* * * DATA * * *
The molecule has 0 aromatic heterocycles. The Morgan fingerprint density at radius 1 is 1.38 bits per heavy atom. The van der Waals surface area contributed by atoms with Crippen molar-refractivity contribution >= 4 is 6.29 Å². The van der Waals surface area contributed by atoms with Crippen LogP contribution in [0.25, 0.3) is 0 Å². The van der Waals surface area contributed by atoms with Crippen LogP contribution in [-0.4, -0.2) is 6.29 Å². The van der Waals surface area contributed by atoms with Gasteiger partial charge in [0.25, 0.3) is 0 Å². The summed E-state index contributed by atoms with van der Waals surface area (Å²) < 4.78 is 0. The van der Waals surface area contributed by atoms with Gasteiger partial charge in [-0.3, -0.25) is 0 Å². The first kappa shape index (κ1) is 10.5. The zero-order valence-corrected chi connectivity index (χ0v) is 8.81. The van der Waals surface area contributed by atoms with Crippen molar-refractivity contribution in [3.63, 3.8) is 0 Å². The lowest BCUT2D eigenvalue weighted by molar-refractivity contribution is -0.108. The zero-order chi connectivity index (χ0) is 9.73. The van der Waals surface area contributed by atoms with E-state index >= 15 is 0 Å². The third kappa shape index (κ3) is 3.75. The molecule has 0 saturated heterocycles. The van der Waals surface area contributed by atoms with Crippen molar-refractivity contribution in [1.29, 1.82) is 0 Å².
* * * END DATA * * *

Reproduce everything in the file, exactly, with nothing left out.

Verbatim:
The molecule has 0 aromatic heterocycles. The Morgan fingerprint density at radius 1 is 1.38 bits per heavy atom. The van der Waals surface area contributed by atoms with Crippen molar-refractivity contribution >= 4 is 6.29 Å². The van der Waals surface area contributed by atoms with Crippen LogP contribution in [0.25, 0.3) is 0 Å². The van der Waals surface area contributed by atoms with Crippen LogP contribution in [-0.4, -0.2) is 6.29 Å². The van der Waals surface area contributed by atoms with Gasteiger partial charge in [0.25, 0.3) is 0 Å². The summed E-state index contributed by atoms with van der Waals surface area (Å²) < 4.78 is 0. The van der Waals surface area contributed by atoms with Gasteiger partial charge in [-0.3, -0.25) is 0 Å². The first kappa shape index (κ1) is 10.5. The zero-order valence-corrected chi connectivity index (χ0v) is 8.81. The van der Waals surface area contributed by atoms with Crippen molar-refractivity contribution in [3.63, 3.8) is 0 Å². The lowest BCUT2D eigenvalue weighted by molar-refractivity contribution is -0.108. The zero-order chi connectivity index (χ0) is 9.73. The van der Waals surface area contributed by atoms with E-state index >= 15 is 0 Å². The third kappa shape index (κ3) is 3.75. The molecule has 0 saturated heterocycles. The van der Waals surface area contributed by atoms with Crippen molar-refractivity contribution in [1.29, 1.82) is 0 Å².